It’s all in the preparation


I’m currently editing some images from a Wedding I covered on the 29th of May (which was brilliant by the way, even if the weather tried it’s best to make a name for itself).

I took a lot over the space of 10 hours, and I took them with two slightly different cameras.

Not only does that make editing a series of images slightly more tricky (because you have to consider the different processing requirements of the images from each camera), but you have to be very conscious of time. Not necessarily the length of time spent editing, but the timestamps set by each camera.

With something like a Wedding the order the images are displayed in is pretty crucial; the last thing you want is a picture at the end of the ceremony followed by one taken during the morning preparations – they need to follow the flow of the day.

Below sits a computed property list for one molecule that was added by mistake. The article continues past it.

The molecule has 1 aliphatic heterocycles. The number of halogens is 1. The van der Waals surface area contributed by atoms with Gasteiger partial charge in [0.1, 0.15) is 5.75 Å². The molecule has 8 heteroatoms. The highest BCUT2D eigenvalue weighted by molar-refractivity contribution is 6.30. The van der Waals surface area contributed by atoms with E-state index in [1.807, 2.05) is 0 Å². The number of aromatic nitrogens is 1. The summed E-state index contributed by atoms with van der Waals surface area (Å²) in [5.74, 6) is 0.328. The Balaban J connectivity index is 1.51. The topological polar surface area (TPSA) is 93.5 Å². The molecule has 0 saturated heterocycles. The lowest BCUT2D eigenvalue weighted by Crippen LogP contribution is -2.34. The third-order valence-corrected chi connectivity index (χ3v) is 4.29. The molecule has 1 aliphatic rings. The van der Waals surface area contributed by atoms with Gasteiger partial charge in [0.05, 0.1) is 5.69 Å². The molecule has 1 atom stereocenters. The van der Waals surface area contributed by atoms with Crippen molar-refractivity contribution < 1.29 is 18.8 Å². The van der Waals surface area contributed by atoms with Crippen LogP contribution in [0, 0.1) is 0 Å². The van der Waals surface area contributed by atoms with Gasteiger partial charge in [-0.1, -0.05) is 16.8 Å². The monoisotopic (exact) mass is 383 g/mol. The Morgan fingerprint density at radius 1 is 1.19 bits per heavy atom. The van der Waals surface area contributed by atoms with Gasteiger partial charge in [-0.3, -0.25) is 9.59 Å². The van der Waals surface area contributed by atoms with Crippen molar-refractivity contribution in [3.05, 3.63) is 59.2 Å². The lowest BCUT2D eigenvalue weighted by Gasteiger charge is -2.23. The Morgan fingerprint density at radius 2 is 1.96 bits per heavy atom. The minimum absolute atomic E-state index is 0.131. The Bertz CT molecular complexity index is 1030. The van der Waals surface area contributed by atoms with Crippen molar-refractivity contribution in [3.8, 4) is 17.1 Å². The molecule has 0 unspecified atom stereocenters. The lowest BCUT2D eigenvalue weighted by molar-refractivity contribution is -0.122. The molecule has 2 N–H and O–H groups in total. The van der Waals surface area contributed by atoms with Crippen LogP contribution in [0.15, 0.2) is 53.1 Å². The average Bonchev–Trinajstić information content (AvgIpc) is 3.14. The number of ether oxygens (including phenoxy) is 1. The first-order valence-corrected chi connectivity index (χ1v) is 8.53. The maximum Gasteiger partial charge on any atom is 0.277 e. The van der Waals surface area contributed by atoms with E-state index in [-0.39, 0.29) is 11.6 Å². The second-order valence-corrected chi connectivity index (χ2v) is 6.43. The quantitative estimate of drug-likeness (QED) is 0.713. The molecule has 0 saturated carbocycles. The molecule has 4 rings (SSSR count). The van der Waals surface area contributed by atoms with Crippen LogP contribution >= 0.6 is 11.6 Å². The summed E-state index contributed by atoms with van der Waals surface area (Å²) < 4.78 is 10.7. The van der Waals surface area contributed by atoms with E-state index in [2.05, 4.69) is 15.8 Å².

I’ve managed to get it wrong before with one camera being a few minutes off, but it wasn’t the end of the world (I was able to correct the time offset when editing). However, it’s something to be mindful of before covering an event with more than one camera. I have heard of people taking a picture of their watch at the start of the event with each camera so they can precisely correct any time offset, but I find that setting the time on your camera bodies in unison is a pretty safe bet.

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